Yet there is one will say:-- 'It is but shallow, neither is it broad'-- And so he frowns; but is he nearer God? One saith that God is in the note of bird, And piping wind, and brook, And all the joyful things that speak no word: Then if from sunny nook Or shade a fair child's laugh Is heard, Is not God half? And if a strong man gird His loins for laughter, stirred By trick of ape or calf-- Is he no better than a cawing rook? Nay 'tis a Godlike function; laugh thy fill! Mirth comes to thee unsought; Mirth sweeps before it like a flood the mill Of languaged logic; thought Hath not its source so high; The will Must let it by: For though the heavens are still, God sits upon His hill, And sees the shadows fly; And if He laughs at fools, why should He not? 'Yet hath a fool a laugh'--Yea, of a sort; God careth for the fools; The chemic tools Of laughter He hath given them, and some toys Of sense, as 'twere a small retort Wherein they may collect the joys Of natural giggling, as becomes their state: The fool is not inhuman, making sport For such as would not gladly be without That old familiar noise: Since, though he laugh not, he can cachinnate-- This also is of God, we may not doubt.
'Is there an empty laugh?' Best called a shell From which a laugh has flown, A mask, a well That hath no water of its own, Part echo of a groan, Which, if it hide a cheat, Is a base counterfeit; But if one borrow A cloak to wrap a sorrow That it may pass unknown, Then can it not be empty.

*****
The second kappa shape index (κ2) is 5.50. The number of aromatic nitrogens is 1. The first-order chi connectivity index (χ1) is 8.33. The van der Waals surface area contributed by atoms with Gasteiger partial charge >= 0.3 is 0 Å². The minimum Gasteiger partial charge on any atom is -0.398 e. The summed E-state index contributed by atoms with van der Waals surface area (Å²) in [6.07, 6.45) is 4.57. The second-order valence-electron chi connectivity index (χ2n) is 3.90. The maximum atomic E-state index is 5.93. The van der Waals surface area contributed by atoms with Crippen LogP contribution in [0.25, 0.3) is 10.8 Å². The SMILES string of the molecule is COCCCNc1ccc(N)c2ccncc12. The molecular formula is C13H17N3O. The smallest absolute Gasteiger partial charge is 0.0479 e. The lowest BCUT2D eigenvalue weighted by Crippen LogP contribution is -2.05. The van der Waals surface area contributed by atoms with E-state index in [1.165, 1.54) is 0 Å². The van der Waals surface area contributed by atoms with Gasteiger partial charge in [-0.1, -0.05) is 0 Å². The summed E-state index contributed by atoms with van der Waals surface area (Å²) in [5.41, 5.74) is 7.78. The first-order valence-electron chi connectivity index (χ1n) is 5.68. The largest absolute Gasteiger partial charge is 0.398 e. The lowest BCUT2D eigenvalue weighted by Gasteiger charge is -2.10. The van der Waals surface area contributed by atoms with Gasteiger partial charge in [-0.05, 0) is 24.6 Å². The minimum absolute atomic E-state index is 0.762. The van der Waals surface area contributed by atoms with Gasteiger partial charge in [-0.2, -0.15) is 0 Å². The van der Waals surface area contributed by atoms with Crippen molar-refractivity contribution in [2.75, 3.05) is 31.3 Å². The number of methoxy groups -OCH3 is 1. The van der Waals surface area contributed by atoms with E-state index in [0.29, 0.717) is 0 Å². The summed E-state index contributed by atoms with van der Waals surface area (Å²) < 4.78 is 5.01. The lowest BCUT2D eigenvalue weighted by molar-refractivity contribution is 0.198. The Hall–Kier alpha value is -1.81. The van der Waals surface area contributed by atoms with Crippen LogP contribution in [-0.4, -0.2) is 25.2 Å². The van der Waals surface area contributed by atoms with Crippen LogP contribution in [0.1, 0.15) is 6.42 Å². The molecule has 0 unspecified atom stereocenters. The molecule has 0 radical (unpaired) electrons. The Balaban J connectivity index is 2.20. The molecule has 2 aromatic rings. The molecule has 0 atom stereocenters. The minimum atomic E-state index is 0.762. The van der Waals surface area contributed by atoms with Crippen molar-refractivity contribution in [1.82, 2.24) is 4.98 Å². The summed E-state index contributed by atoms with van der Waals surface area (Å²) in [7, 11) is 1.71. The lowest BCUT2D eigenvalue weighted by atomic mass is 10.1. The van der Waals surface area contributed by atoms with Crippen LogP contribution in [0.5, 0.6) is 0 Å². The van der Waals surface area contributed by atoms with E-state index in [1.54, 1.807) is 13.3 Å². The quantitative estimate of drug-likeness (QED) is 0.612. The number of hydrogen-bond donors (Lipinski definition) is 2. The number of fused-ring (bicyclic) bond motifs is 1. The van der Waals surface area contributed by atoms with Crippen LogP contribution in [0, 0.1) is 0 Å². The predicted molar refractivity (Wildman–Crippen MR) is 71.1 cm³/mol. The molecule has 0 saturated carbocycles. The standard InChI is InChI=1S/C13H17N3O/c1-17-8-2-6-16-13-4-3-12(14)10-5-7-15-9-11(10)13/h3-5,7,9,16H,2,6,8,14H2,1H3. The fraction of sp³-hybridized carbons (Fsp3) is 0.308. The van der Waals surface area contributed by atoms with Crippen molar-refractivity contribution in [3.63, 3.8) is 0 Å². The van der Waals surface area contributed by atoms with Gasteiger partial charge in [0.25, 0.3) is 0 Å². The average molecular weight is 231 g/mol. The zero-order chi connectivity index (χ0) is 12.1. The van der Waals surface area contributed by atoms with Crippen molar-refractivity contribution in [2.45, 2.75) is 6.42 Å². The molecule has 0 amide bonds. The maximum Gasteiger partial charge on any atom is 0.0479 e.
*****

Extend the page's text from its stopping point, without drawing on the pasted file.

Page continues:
God doth dwell Behind the feigned gladness, Inhabiting a sacred core of sadness.
'Yet is there not an evil laugh?' Content-- What follows? When Satan fills the hollows Of his bolt-riven heart With spasms of unrest, And calls it laughter; if it give relief To his great grief, Grudge not the dreadful jest.
But if the laugh be aimed At any good thing that it be ashamed, And blush thereafter, Then it is evil, and it is not laughter.
There are who laugh, but know not why: Whether the force Of simple health and vigour seek a course Extravagant, as when a wave runs high, And tips with crest of foam the incontinent curve, Or if it be reserve Of power collected for a goal, which had, Behold! the man is fresh.
So when strung nerve, Stout heart, pent breath, have brought you to the source Of a great river, on the topmost stie Of cliff, then have you bad All heaven to laugh with you; yet somewhere nigh A shepherd lad Has wondering looked, and deemed that you were mad.


Written by Paul Laurence Dunbar | |

Morning

 O'ER fallow plains and fertile meads,
AURORA lifts the torch of day;
The shad'wy brow of Night recedes,
Cold dew-drops fall from every spray;
Now o'er the thistle's rugged head,
Thin veils of filmy vapour fly,
On ev'ry violet's perfum'd bed
The sparkling gems of Nature lie.